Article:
The tallest of the Four Sacred Buddhist Mountains of China, Mount Emei is the home of the first Buddhist temple built in China in the 1st century. Spotted with no fewer than 76 Buddhist monasteries, Mount Emei is not just a place for enlightenment — with spectacular views of the sunrise and endless seas of clouds, it’s a place to completely immerse yourself in China’s natural wonders.
Emei Shan literally means “Delicate Eyebrow Mountain” — it derives its name from two peaks which face each other and look like the delicate eyebrows of a Chinese classic beauty. The range stretches more than 200km from south to north, with its main peak, Wanfo Top, 3,100m above sea level. Since ancient times, Emei Mountain has been described as “Beauty Under Heaven.” It is 5km to the top, which takes around 10 hours on foot. If you choose to walk it all, plan for a full day up and a full day down. Monasteries along the way offer reasonably-priced lodging, and there are several comfortable lodges on the summit. Remeber to dress in layers – a 20°C temperature variance between base and summit is normal.
A full day’s hike to the summit is an unforgettable experience undertaken by many, but minibuses and cable cars are faster alternatives for travelers short on time. Some spend the night to see the sunrise, others quickly turn around and head back.
Chinese New Year is the most important of the traditional Chinese holidays. In China, it is also known as the ‘Spring Festival’, the literal translation of the modern Chinese name. Chinese New Year celebrations traditionally ran from Chinese New Year’s Day itself, the first day of the first month of the Chinese calendar, to the Lantern Festival on the 15th day of the first month. The evening preceding Chinese New Year’s Day is an occasion for Chinese families to gather for the annual reunion dinner. Because the Chinese calendar is lunisolar, the Chinese New Year is often referred to as the “Lunar New Year”. This year it falls on the 10th of February 2013 and is the year of the snake.
There are many legends about the festival in Chinese culture. In folk culture, the Spring Festival is There are many legends about the festival in Chinese culture. In folk culture, the Spring Festival is also called “guonian” (meaning “passing a year”). It is said that the “nian” (year) was a strong monster which was fierce and cruel and ate one kind of animal including human being a day. Human beings were scared about it and had to hide on the evening when the “nian” came out. Later, people found that “nian” was very scared about the red color and fireworks. So after that, people use red color and fireworks or firecrackers to drive away “nian” every year. As a result, the custom of using red color and setting off fireworks remains. More information about Chinese New Year in China tour chinatourguide.com.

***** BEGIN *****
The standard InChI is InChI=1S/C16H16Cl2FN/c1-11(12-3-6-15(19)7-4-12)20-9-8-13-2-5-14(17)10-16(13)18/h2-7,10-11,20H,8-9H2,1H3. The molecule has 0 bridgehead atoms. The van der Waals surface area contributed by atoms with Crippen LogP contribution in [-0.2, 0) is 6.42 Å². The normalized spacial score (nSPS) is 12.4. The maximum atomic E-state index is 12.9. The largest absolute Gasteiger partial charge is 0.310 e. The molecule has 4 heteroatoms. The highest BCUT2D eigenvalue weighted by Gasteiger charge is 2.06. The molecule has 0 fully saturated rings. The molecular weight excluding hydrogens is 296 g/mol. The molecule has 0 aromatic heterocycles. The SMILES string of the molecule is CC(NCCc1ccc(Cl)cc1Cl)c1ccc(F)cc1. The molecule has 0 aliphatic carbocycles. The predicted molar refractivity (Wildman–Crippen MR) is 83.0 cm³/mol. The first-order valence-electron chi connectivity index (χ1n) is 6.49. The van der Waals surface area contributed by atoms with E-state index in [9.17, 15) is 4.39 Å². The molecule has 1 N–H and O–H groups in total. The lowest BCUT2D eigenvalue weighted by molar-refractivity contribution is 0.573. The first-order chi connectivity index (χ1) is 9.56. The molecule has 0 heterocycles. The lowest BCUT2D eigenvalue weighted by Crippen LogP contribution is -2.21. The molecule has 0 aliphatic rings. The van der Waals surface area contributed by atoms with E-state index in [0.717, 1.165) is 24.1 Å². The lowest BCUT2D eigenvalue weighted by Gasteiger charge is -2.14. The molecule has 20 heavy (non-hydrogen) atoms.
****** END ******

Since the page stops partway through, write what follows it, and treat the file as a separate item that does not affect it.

Waking up on New Year, everybody dresses up. First they extend greetings to their parents. Then each child will get money as a New Year gift, wrapped up in red paper. People in northern China will eat jiaozi, or dumplings, for breakfast, as they think “jiaozi” in sound means “bidding farewell to the old and ushering in the new”. Also, the shape of the dumpling is like gold ingot from ancient China. So people eat them and wish for money and treasure. Southern Chinese eat niangao (New Year cake made of glutinous rice flour) on this occasion, because as a homophone, niangao means “higher and higher, one year after another.” The first five days after the Spring Festival are a good time for relatives, friends, and classmates as well as colleagues to exchange greetings, gifts and chat leisurely.
Jiuzhaigou is a World Heritage-listed scenic area of outstanding beauty in Southwest China’s Sichuan Province, about 400 kilometers north of the capital city of Sichuan Province, Chengdu. The scenic area is over 80 kilometers long and covers an area of 60,000 hectares. It is so called because there are nine villages of Tibetan people here, and the name Jiuzhaigou means “Nine-Village Valley”.
There are six scenic spots in Jiuzhaigou area, namely Changhai, Jianyan, Nuorilang, Shuzheng, Zharu and Heihai. It is such a world renowned scenic area because of its cascading waterfalls, snowy peaks, colorful forests and green lakes. For many visitors the Tibetan people in the area count as another attraction adding an ethnic flavor to this fabulous area. The sides of the valleys are covered in dense vegetation. The wildlife here is shy, but the range is equally impressive, including 27 protected rare and endangered species like the giant panda, golden monkey, gnu, white-lip deer, black-neck crane, swan, lovebirds, red-belly golden pheasant, snow leopard, forest musk deer, and otters. However, visitors are more likely to spot some of the 141 bird species than one of the very few pandas remaining in the park. It is an extravaganza of natural wonders, a pure unspoiled land which contains waterfalls, alpine lakes, tranquil grasslands, snowy mountains views and Tibetan villages. You won’t know what the area will offer until you have been there. Jiuzhaigou is incredibly picturesque particularly in autumn when the mountains, valleys, lakes are shrouded in autumn colors. Warm days, cool nights, and great vistas of saturated yellows, reds, and green mixed with the blue lake water are autumn scenes of Jiuzhaigou.